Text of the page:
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Sale of abandoned cemetery could raise the dead
By Larissa Chinwah | Daily Herald Staff

Old trees line the western edge of a cemetery on Route 72 in Dundee Township purchased by a developer. Some residents don't want the parcel developed because local founders are buried there.


Mary Beth Nolan | Staff Photographer

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Published: 10/17/2008 12:05 AM

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The recent sale of a forgotten cemetery along Route 72 in Dundee Township has prompted some local historians to dig for answers in search of what lies beneath the earth near Dundee Middle School.

What is known from century-old land documents and deeds is that the one-acre parcel at the point where Galvin Road meets Route 72 was a burial site.

What is unclear, however, is whether anyone is still buried there.

There are no gates identifying a cemetery. Headstones and other grave markers have long been removed or buried under the soil. Oak trees and overgrown grass have replaced the open spaces.

Last month, Elgin historians Linda Eder and Jane Smith began compiling stacks of documents related to the property known as the Schroeder Cemetery after a Carpentersville attorney and developer purchased the lot.

"A man called in August and asked if I knew anything about the abandoned cemetery in Dundee Township because a developer was interested in developing it and wants to dig up the bodies," Eder said.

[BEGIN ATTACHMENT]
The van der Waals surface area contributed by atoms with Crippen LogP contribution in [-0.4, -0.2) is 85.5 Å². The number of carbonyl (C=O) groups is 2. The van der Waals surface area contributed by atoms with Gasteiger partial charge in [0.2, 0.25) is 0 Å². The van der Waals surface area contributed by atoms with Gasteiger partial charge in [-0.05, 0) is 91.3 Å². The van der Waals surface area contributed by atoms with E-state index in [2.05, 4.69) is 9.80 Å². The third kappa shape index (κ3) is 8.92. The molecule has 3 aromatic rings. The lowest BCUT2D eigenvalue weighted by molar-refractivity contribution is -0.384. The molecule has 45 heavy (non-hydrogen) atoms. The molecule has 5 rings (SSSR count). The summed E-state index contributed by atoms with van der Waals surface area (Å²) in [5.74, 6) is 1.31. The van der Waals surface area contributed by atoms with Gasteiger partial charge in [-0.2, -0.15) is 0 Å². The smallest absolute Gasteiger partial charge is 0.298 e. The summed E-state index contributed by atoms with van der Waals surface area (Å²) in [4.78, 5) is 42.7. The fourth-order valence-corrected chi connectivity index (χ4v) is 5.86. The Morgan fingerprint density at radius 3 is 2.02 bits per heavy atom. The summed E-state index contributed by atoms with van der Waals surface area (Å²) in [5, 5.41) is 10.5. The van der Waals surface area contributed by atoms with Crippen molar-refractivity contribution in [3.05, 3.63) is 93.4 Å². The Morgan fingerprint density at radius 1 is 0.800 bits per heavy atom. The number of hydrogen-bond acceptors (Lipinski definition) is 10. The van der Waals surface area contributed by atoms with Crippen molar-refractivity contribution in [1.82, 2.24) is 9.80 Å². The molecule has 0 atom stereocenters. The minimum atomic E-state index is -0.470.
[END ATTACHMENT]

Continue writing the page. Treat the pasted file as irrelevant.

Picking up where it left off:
Eder and Smith have found that some of the original owners of the property are Dundee area pioneers whose names are familiar to the area to this day.

A land deed from 1845 lists brothers Marshall and Stanley Sherman, John and William Rankin, William Wanzer and Albro Gilbert as part owners of the burial ground.

Last month, James Kiss, president of Cardunal Investment Group, bought the parcel for $25,500 from Hazel Massey, according to real estate documents. Massey is a descendant of one of the previous owners. Kiss said he has not decided on what to do with the site but would ensure the proper procedures are followed before developing the land.

"If there is one body I would certainly move it to a cemetery where it will be taken care of instead of in the overgrown area that is in now," Kiss said this week. "If there are 50 bodies, we would move them to a proper cemetery. When we have determined if anyone is there, then we will decide what to do."

While some original owners are resting in other local graveyards, including the Dundee Township cemeteries, Eder said others are unaccounted for. Gilbert, the man the Village of Gilberts is named after, is believed to be buried in the Schroeder Cemetery.

"Albro Gilbert lived two farms away from the cemetery," Eder said. "I can't believe they would take him somewhere else when he lived that close."

Some members of the Thompson family who owned three plots in the cemetery as well as the land that Dundee Middle School was built on, are also unaccounted for, Eder said.

"These people were the early Kane County pioneers. These people opened up this area," Eder said. "They struggled to start this area and I think it is disrespectful to dig them up. There should be some recognition that they worked hard to start the area."